With Amari Cooper, Michael Crabtree, Seth Roberts and Andre Holmes, the Raiders seem loaded at wide receiver. It’s one position that doesn’t cry out for more bodies this offseason.
But judging by the way Raiders head coach Jack Del Rio was speaking to the media Wednesday at the NFL Combine in Indianapolis, Oakland may be paying more attention to wide receivers’ workouts this week than might be expected because the team would like to give quarterback Derek Carr as many weapons as possible.
According to Cam Inman of the Bay Area News Group, Del Rio on Wednesday told reporters that a year ago he predicted Carr’s ability to throw the deep ball would improve in 2015 because of a better cast of wideouts that would get deep. That came true, with Carr’s average-yards-per-pass attempt jumping from 5.5 as a rookie to 7.0 in 2015.
Cooper, Crabtree and Roberts were three reasons for the jump.
“I sat up here last year and said he could throw the deep ball well,” said Del Rio. “That’s something we saw on tape. But he just didn’t have the guys who could go get it. … We saw him hit a higher percentage of deep balls and throw more of them last year.”
The Raiders aren’t likely to spend a high pick on a wide receiver this time around, but could use a mid-round or low-round choice to add to the receiving stable, especially for a fast, field-stretching type of pass catcher who could continue to give Carr more deep opportunities.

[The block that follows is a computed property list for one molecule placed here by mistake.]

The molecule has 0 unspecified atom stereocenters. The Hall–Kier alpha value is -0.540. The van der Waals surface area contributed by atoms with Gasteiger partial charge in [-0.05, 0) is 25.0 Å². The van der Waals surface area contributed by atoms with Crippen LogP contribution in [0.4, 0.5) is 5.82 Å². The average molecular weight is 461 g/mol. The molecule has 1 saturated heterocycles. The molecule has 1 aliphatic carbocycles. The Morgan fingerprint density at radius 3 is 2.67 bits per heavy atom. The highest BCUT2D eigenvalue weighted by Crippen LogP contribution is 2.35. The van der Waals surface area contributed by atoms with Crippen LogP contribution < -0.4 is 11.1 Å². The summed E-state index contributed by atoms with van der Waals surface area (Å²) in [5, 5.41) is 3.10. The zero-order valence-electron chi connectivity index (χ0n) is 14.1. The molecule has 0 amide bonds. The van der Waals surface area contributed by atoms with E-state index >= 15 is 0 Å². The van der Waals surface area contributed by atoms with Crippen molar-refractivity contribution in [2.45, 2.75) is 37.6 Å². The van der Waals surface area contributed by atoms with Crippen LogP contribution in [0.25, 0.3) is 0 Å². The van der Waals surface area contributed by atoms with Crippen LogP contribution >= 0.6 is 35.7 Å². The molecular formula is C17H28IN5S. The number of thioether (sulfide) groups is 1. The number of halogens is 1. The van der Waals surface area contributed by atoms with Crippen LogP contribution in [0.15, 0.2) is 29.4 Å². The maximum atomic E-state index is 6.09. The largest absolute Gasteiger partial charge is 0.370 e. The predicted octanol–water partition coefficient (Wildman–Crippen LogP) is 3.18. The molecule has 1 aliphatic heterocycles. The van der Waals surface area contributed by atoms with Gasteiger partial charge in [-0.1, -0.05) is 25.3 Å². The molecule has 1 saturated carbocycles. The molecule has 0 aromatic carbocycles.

Some possibilities in that category include Corey Coleman of Baylor, Jalin Marshall of Ohio State and Geronimo Allison of Illinois.
Allison is intriguing in that he’s not only very fast (4.49 40-yard dash time) but 6-foot-3. He’s projected to be a third- to fifth-round pick. He had strong outings in the East-West Shrine Game and Senior Bowl where he consistently outran defensive backs and showed soft hands and an ability to outjump cornerbacks.
Another element in the development of Carr’s deep-throwing game in 2016 will be the continued improvement of tight end Clive Walford – who began to be a solid option late in the year – and an investment in the offensive line. The Raiders pass blocking was solid for the first two thirds of the season, but faltered late, allowing much more pressure on Carr and stunting the team’s passing attack.